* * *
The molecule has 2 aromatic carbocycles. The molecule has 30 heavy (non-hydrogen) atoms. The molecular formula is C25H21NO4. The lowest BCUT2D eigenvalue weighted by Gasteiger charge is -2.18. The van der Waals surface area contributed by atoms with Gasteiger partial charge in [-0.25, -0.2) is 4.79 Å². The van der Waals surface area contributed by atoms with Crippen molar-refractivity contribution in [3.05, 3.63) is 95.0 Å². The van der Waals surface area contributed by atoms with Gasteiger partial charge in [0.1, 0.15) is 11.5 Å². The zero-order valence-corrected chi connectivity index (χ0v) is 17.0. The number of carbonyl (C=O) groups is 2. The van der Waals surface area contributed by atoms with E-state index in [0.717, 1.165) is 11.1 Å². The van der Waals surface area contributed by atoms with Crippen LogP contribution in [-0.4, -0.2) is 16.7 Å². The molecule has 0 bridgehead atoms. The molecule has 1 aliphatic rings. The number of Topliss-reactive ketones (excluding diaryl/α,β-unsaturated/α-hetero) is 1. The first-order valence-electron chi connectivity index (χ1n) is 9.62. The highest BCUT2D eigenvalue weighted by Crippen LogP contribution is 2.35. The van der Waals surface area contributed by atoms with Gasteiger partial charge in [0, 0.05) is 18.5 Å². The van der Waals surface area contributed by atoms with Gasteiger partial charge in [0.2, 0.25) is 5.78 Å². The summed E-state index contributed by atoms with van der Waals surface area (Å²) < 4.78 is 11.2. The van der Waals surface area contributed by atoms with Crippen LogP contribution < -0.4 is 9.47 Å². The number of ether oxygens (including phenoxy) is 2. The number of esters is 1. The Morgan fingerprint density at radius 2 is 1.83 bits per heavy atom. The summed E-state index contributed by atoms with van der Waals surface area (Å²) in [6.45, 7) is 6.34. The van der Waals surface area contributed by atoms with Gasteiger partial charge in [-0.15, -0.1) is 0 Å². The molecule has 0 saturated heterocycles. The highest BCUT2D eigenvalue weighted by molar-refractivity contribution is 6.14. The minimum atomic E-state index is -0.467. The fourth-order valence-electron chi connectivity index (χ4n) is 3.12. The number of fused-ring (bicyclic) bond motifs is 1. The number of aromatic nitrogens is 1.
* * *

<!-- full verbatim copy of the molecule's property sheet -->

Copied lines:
The molecule has 2 aromatic carbocycles. The molecule has 30 heavy (non-hydrogen) atoms. The molecular formula is C25H21NO4. The lowest BCUT2D eigenvalue weighted by Gasteiger charge is -2.18. The van der Waals surface area contributed by atoms with Gasteiger partial charge in [-0.25, -0.2) is 4.79 Å². The van der Waals surface area contributed by atoms with Crippen molar-refractivity contribution in [3.05, 3.63) is 95.0 Å². The van der Waals surface area contributed by atoms with Gasteiger partial charge in [0.1, 0.15) is 11.5 Å². The zero-order valence-corrected chi connectivity index (χ0v) is 17.0. The number of carbonyl (C=O) groups is 2. The van der Waals surface area contributed by atoms with E-state index in [0.717, 1.165) is 11.1 Å². The van der Waals surface area contributed by atoms with Crippen LogP contribution in [-0.4, -0.2) is 16.7 Å². The molecule has 0 bridgehead atoms. The molecule has 1 aliphatic rings. The number of Topliss-reactive ketones (excluding diaryl/α,β-unsaturated/α-hetero) is 1. The first-order valence-electron chi connectivity index (χ1n) is 9.62. The highest BCUT2D eigenvalue weighted by Crippen LogP contribution is 2.35. The van der Waals surface area contributed by atoms with Gasteiger partial charge in [0, 0.05) is 18.5 Å². The van der Waals surface area contributed by atoms with Gasteiger partial charge in [0.2, 0.25) is 5.78 Å². The summed E-state index contributed by atoms with van der Waals surface area (Å²) < 4.78 is 11.2. The van der Waals surface area contributed by atoms with Crippen LogP contribution < -0.4 is 9.47 Å². The number of ether oxygens (including phenoxy) is 2. The number of esters is 1. The Morgan fingerprint density at radius 2 is 1.83 bits per heavy atom. The summed E-state index contributed by atoms with van der Waals surface area (Å²) in [6.45, 7) is 6.34. The van der Waals surface area contributed by atoms with Gasteiger partial charge in [-0.15, -0.1) is 0 Å². The molecule has 0 saturated heterocycles. The highest BCUT2D eigenvalue weighted by molar-refractivity contribution is 6.14. The minimum atomic E-state index is -0.467. The fourth-order valence-electron chi connectivity index (χ4n) is 3.12. The number of fused-ring (bicyclic) bond motifs is 1. The number of aromatic nitrogens is 1.